Sermon from December 19, 2010

Love ALL: Joseph’s Gift

December 19, 2010

Matthew 1:18-25

Joseph gave a gift to the world that first Christmas, you can too.  And they called his name Jesus, for he will save his people from their sins.  He is Immanuel which means God with us, and he will save his people from their sins.

I was listening to the radio in the car one day this week and an advertisement came on for a practice specializing in sedation dentistry, for those who just can’t get numb, you can basically take a nap and instant presto, you’re teeth are fixed – no problem.  Now, I’m all for painless dentistry, but there is no sedation salvation.  He will SAVE his people from their SINS.  The moral and spiritual decay and crookedness that attaches to the entire human race cannot be cured with sedative.  Scripture teaches that it would cost Jesus’ dearly to fulfill the eternal role his very name defines.  There was no Novocain or sedation at the cross.  It would end up costing this baby and his heavenly father dearly to enable us to do the things we’ve been talking about this advent, worship fully, spend less/give more, and today love all.  Love all.

So we’ll talk briefly this morning, as we did last week, about WHY to love all, and then HOW we might carry that out in a specific way.  Short answers: WHY love all? Because Jesus very naming shows us we’re all in this together.  HOW to love all?  We love all by loving one by faith.

First  WHY love all?  We love all because we are in this together.  Look at Jesus names here: Immanuel God is with us, not with a few, not with just some, but with all.  And he will save his people from their sins, not just some, not just a few, but his people; and as the scripture shows this is not just Israel, though it includes them, but it also includes people of every tongue and tribe and nation.  His name is Jesus which means he will save his people from their sins.  We are all in this thing together.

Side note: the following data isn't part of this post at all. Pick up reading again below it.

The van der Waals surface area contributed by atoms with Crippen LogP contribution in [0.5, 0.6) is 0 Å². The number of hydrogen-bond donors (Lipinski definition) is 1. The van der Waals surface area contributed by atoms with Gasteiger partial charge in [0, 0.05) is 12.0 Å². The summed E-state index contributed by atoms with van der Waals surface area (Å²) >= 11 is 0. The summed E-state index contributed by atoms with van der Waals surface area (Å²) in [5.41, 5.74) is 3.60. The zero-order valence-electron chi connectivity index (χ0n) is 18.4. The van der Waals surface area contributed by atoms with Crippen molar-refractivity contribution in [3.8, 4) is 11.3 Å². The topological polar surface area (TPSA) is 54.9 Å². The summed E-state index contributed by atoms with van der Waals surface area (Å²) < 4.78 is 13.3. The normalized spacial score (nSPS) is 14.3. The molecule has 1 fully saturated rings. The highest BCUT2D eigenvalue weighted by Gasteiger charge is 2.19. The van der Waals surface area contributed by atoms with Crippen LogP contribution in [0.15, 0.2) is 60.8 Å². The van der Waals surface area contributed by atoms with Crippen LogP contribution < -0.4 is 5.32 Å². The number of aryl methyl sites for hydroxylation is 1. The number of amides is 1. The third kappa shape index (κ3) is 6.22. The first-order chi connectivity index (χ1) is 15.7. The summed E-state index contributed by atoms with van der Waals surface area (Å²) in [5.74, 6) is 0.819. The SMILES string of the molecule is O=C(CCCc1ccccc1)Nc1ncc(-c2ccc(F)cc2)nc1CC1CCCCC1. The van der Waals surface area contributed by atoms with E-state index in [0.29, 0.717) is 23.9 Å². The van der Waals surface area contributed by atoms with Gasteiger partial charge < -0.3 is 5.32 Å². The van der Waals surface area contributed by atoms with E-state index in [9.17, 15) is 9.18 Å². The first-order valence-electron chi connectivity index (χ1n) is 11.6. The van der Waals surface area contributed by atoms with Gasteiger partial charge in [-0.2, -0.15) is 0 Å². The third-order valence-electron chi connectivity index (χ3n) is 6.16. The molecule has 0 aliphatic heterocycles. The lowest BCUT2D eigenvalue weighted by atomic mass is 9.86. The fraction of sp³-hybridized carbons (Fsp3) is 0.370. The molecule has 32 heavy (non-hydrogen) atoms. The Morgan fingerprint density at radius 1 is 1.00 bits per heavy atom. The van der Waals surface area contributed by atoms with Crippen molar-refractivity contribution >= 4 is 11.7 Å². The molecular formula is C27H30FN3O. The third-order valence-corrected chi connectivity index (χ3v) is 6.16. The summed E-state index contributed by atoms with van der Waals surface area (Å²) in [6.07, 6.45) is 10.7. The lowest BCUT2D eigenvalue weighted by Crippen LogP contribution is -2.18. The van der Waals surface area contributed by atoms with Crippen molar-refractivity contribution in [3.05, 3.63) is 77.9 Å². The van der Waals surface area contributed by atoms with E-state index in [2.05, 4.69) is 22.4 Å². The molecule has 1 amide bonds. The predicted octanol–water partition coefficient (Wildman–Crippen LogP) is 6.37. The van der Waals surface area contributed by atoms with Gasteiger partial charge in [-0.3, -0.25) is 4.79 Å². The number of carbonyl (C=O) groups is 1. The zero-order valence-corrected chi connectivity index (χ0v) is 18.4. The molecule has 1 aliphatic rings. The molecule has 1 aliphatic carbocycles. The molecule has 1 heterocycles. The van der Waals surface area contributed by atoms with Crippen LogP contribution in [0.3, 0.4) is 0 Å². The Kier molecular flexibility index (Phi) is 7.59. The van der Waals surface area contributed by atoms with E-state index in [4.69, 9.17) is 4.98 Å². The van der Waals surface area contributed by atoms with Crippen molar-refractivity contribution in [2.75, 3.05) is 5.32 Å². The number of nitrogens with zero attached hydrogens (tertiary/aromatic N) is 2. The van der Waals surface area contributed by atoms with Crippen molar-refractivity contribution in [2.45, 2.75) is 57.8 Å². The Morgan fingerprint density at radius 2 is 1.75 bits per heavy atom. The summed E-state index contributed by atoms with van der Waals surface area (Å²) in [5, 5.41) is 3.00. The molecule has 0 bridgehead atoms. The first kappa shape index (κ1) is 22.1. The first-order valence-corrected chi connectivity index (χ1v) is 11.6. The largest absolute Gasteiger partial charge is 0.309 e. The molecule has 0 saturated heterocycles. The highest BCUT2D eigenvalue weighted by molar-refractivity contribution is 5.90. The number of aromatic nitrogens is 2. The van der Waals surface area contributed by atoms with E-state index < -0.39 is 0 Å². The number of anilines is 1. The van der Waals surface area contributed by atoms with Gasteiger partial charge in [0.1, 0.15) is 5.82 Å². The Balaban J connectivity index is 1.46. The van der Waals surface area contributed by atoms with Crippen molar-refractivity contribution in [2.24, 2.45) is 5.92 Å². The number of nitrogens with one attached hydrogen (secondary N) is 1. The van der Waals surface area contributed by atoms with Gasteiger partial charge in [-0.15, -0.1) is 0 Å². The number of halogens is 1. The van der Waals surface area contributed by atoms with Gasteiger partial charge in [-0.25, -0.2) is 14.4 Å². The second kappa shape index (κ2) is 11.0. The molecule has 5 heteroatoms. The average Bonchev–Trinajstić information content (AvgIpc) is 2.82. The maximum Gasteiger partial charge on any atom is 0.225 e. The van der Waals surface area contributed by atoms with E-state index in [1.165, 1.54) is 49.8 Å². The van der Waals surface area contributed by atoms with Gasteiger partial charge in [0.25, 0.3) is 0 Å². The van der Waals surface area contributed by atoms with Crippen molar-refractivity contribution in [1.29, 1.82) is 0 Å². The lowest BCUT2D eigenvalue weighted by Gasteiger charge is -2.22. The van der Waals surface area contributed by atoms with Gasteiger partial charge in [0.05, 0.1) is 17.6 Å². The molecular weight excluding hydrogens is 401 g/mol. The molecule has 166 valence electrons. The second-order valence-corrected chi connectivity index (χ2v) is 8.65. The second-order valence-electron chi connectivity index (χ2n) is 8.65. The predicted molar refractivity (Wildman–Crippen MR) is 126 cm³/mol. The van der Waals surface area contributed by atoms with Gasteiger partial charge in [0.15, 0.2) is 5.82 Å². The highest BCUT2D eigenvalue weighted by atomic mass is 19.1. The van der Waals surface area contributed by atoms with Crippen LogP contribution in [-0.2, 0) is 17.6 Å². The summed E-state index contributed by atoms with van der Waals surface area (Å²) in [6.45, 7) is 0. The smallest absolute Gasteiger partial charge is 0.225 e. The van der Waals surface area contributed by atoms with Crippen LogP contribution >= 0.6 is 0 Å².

When my wife was student teaching there was this little girl who came in one morning, probably 4 or 5 years old, preschooler, cute as a button, and announced to everyone who could hear: I’m in deep, deep trouble.  Now how much trouble could a 4 year old really be in?  You want to see trouble honey wait till your 34 or 64; you have no idea.  Yet Matthew shows us by locating Jesus birth in the midst of a genealogy and this account of petty brutal Herod’s child murdering ways – that all we humans are in deep, deep trouble because of sin.  Jesus was without sin, but his genealogy is full of both heroes and heroines, Abraham and Ruth, but also with persons like Tamar, whose story illustrates brutal humanity treating humanity at its brutal sinful despicable worst.  Plenty of stories represented there that would easily be R if not nc17 movies.  Why love all, were in deep trouble together.

Jesus would become the despised and rejected one in order to do moral and spiritual surgery on the human race, and yet are not we all in some sense despised despisers and rejected rejecters?  All victims and perpetrators of sin?  Some years ago I heard a pastor say he prayed the prayer daily for his church “Lord, send us the people nobody else wants.”  It has really stuck with me through the years.  The more I pray it, not only does God seem to answer it but it keeps coming back into my spirit to teach me new things about God and human nature.  Are we not all at some time or other in our lives the people nobody else wanted?  On some level who hasn’t had their feelings hurt unfairly?  Or who hasn’t unjustly hurt the spirit of another?  Some more perpetrators than victims, others more than victim than perpetrator– it never though resolves or equals itself out in this world apart from God.  Lord, send us the people nobody else wants.  Are we not all despised despisers, rejected rejecters on some level?  Why love, because we are all in deep trouble together.